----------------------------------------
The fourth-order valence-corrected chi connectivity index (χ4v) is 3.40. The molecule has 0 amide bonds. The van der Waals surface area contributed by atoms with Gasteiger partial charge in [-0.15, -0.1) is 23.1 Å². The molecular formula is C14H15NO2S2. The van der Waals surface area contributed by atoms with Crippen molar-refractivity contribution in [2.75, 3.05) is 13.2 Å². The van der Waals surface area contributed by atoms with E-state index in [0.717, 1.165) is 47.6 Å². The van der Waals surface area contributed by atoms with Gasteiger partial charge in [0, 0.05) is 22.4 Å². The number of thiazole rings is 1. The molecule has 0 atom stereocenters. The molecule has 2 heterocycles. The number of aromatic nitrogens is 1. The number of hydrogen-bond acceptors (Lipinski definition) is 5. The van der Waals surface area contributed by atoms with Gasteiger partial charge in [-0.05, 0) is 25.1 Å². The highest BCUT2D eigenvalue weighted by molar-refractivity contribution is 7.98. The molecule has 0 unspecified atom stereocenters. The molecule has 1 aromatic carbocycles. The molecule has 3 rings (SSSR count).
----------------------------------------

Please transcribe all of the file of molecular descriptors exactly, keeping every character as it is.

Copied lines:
The fourth-order valence-corrected chi connectivity index (χ4v) is 3.40. The molecule has 0 amide bonds. The van der Waals surface area contributed by atoms with Gasteiger partial charge in [-0.15, -0.1) is 23.1 Å². The molecular formula is C14H15NO2S2. The van der Waals surface area contributed by atoms with Crippen molar-refractivity contribution in [2.75, 3.05) is 13.2 Å². The van der Waals surface area contributed by atoms with E-state index in [0.717, 1.165) is 47.6 Å². The van der Waals surface area contributed by atoms with Gasteiger partial charge in [0, 0.05) is 22.4 Å². The number of thiazole rings is 1. The molecule has 0 atom stereocenters. The molecule has 2 heterocycles. The number of aromatic nitrogens is 1. The number of hydrogen-bond acceptors (Lipinski definition) is 5. The van der Waals surface area contributed by atoms with Gasteiger partial charge in [-0.05, 0) is 25.1 Å². The highest BCUT2D eigenvalue weighted by molar-refractivity contribution is 7.98. The molecule has 0 unspecified atom stereocenters. The molecule has 1 aromatic carbocycles. The molecule has 3 rings (SSSR count).